Shooting in Bright Sun
Why brighter isn't always better
The best pictures have rich, saturated colors, but in dazzling sunlight, many colors tend to glare brightly.
To compensate, underexpose by one-third or two-thirds of an F-stop. Bracketing with these two exposures will reveal what works best for a particular camera.
When trying to shoot objects under the water, especially very clear water like that in the Keys, the use of a polarizing filter will help "see through" the surface glare.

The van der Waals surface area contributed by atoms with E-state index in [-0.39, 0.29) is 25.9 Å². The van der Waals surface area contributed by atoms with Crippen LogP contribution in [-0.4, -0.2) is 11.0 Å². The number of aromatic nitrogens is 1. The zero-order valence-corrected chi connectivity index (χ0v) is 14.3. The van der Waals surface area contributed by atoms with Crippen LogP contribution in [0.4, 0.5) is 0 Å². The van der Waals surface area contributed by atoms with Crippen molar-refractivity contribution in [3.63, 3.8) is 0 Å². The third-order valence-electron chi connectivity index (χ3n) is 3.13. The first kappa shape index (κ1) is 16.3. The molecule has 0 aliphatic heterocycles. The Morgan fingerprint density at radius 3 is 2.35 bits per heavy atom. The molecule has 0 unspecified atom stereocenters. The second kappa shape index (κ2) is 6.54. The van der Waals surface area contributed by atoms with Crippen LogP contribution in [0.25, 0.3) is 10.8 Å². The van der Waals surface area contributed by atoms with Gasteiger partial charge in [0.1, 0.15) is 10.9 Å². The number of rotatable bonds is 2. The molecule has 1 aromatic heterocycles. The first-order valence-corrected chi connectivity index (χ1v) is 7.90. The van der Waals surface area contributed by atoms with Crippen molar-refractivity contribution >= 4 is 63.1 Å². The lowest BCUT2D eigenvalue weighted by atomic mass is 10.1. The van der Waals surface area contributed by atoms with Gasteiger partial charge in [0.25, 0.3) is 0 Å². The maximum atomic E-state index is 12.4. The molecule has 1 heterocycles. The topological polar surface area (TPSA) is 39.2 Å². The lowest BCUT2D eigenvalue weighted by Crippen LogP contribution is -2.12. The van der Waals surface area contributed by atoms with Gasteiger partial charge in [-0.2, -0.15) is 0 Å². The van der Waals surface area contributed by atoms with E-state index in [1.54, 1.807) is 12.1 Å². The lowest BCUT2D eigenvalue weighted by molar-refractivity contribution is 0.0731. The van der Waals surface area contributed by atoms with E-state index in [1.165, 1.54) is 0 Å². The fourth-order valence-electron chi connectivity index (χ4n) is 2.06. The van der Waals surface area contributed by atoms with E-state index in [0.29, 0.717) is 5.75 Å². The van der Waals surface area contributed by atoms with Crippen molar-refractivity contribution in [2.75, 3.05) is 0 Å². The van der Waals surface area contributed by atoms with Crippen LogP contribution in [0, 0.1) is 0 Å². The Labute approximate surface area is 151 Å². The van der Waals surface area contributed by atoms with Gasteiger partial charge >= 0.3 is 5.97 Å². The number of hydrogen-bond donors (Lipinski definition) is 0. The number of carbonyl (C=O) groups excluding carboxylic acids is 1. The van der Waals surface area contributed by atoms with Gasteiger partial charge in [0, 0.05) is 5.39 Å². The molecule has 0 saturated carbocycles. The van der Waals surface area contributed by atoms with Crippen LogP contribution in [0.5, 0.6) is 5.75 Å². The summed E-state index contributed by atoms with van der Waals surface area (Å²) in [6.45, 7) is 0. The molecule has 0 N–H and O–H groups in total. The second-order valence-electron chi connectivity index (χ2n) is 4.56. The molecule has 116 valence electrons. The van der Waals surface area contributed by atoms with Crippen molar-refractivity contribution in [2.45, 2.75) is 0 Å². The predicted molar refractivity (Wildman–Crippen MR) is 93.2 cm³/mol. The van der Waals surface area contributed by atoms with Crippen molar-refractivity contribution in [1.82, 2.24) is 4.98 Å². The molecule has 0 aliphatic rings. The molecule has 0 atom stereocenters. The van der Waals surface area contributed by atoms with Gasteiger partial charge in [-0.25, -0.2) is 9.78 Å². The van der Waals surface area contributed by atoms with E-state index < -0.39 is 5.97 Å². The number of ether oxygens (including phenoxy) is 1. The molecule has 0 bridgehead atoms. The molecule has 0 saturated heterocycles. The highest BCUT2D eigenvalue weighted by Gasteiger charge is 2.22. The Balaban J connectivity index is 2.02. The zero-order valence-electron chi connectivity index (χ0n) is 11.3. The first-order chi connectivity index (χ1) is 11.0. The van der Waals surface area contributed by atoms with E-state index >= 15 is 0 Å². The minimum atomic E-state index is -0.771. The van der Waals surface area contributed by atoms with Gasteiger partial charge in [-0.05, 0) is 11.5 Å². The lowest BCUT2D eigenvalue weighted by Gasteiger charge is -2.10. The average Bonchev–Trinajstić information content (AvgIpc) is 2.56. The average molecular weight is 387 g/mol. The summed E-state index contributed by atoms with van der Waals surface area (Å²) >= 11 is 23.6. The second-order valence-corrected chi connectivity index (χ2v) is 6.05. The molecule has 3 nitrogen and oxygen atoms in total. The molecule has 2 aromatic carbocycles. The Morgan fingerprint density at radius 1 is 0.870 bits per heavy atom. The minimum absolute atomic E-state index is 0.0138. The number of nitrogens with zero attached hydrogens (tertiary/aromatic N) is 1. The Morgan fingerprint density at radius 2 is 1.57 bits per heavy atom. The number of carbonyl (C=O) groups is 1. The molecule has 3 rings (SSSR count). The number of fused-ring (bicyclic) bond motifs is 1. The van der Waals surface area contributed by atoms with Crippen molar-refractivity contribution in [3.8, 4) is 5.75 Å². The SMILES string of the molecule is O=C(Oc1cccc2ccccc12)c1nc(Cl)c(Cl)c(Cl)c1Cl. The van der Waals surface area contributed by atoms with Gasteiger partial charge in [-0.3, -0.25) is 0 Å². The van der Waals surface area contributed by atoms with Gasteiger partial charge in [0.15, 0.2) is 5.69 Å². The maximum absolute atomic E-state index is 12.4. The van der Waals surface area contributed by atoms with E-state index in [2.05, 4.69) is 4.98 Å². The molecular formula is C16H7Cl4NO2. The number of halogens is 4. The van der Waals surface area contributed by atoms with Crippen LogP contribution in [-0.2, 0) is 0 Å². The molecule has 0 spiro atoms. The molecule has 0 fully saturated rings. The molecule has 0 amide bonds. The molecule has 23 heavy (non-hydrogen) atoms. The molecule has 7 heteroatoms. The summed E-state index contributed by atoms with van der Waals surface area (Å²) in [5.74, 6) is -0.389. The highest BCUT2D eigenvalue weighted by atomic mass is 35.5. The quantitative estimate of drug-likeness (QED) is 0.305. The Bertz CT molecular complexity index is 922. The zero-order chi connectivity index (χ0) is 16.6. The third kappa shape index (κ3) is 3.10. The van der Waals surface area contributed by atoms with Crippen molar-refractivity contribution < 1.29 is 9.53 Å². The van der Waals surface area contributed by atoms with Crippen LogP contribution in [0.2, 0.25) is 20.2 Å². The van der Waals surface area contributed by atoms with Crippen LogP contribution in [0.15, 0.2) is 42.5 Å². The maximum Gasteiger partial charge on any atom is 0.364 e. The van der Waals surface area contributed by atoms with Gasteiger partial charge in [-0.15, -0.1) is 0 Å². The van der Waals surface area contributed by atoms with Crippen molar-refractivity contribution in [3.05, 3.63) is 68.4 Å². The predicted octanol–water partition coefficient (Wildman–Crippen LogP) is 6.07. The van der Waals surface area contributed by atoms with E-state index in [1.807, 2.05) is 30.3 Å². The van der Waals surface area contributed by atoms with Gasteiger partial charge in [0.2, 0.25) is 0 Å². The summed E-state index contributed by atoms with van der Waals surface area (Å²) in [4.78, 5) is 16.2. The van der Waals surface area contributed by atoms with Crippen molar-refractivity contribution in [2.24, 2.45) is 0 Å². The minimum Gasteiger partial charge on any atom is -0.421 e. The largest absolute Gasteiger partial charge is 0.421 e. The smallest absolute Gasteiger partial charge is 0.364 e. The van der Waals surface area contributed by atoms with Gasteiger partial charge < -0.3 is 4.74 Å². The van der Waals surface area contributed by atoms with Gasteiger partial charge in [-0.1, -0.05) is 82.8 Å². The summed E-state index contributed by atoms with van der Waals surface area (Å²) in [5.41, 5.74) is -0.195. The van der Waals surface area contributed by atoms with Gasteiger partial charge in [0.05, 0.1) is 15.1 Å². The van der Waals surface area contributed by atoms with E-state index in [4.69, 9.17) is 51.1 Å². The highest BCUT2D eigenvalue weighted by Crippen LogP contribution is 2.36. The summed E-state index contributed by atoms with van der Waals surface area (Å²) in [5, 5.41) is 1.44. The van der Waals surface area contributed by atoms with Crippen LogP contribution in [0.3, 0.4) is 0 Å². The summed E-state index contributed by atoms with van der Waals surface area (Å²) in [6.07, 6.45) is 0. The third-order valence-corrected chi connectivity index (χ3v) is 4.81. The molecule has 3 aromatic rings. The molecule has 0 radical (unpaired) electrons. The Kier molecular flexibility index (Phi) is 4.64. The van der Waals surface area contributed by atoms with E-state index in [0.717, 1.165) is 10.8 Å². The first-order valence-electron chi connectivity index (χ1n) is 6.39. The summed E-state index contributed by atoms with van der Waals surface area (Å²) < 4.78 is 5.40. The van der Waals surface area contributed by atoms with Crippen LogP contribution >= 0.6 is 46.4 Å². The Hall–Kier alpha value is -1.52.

The glare on the water is like light reflected on a mirror. Depending on the angle of the light, it may not be possible to avoid the reflection. A polarizing filter is the only way to work around it. A porpoise or manatee, for example, becomes much more visible when the surface glare is reduced.
Or, why we love digital cameras so much!
What Sizes Work Best?
Gear from Rain & Humidity
Good Sunset Silhouettes